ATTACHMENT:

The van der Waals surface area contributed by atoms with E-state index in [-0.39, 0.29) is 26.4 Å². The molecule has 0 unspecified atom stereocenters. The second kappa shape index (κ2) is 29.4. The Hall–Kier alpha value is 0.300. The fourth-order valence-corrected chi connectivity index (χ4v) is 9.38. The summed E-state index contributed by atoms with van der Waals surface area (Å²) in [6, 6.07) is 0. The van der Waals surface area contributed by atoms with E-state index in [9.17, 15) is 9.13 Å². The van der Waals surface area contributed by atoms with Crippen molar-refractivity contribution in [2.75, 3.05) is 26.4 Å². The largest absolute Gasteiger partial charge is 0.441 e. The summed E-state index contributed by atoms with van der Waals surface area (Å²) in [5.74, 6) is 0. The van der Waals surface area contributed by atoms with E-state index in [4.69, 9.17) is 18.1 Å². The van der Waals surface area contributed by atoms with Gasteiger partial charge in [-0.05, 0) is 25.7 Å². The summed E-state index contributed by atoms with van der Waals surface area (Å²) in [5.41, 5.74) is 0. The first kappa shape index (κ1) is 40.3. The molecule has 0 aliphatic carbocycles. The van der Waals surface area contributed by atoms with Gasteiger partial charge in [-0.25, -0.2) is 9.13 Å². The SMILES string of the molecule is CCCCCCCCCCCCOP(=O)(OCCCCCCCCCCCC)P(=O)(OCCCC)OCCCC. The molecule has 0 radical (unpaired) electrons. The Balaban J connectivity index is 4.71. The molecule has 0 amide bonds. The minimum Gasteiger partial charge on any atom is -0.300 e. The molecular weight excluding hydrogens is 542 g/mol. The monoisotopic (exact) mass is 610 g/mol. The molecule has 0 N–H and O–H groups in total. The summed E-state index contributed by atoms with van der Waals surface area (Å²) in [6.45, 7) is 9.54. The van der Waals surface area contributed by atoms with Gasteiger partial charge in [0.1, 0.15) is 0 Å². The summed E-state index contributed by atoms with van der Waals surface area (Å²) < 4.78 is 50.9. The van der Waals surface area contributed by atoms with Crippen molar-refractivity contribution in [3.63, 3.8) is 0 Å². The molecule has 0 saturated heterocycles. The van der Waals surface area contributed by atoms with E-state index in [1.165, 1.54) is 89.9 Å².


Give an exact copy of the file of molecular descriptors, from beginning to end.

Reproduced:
The van der Waals surface area contributed by atoms with E-state index in [-0.39, 0.29) is 26.4 Å². The molecule has 0 unspecified atom stereocenters. The second kappa shape index (κ2) is 29.4. The Hall–Kier alpha value is 0.300. The fourth-order valence-corrected chi connectivity index (χ4v) is 9.38. The summed E-state index contributed by atoms with van der Waals surface area (Å²) in [6, 6.07) is 0. The van der Waals surface area contributed by atoms with E-state index in [9.17, 15) is 9.13 Å². The van der Waals surface area contributed by atoms with Crippen molar-refractivity contribution in [2.75, 3.05) is 26.4 Å². The largest absolute Gasteiger partial charge is 0.441 e. The summed E-state index contributed by atoms with van der Waals surface area (Å²) in [5.74, 6) is 0. The van der Waals surface area contributed by atoms with E-state index in [4.69, 9.17) is 18.1 Å². The van der Waals surface area contributed by atoms with Gasteiger partial charge in [-0.05, 0) is 25.7 Å². The summed E-state index contributed by atoms with van der Waals surface area (Å²) in [5.41, 5.74) is 0. The first kappa shape index (κ1) is 40.3. The molecule has 0 aliphatic carbocycles. The van der Waals surface area contributed by atoms with Gasteiger partial charge in [-0.25, -0.2) is 9.13 Å². The SMILES string of the molecule is CCCCCCCCCCCCOP(=O)(OCCCCCCCCCCCC)P(=O)(OCCCC)OCCCC. The molecule has 0 radical (unpaired) electrons. The Balaban J connectivity index is 4.71. The molecule has 0 amide bonds. The minimum Gasteiger partial charge on any atom is -0.300 e. The molecular weight excluding hydrogens is 542 g/mol. The monoisotopic (exact) mass is 610 g/mol. The molecule has 0 N–H and O–H groups in total. The summed E-state index contributed by atoms with van der Waals surface area (Å²) in [6.45, 7) is 9.54. The van der Waals surface area contributed by atoms with Gasteiger partial charge in [0.1, 0.15) is 0 Å². The summed E-state index contributed by atoms with van der Waals surface area (Å²) < 4.78 is 50.9. The van der Waals surface area contributed by atoms with Crippen molar-refractivity contribution in [3.63, 3.8) is 0 Å². The molecule has 0 saturated heterocycles. The van der Waals surface area contributed by atoms with E-state index in [1.165, 1.54) is 89.9 Å².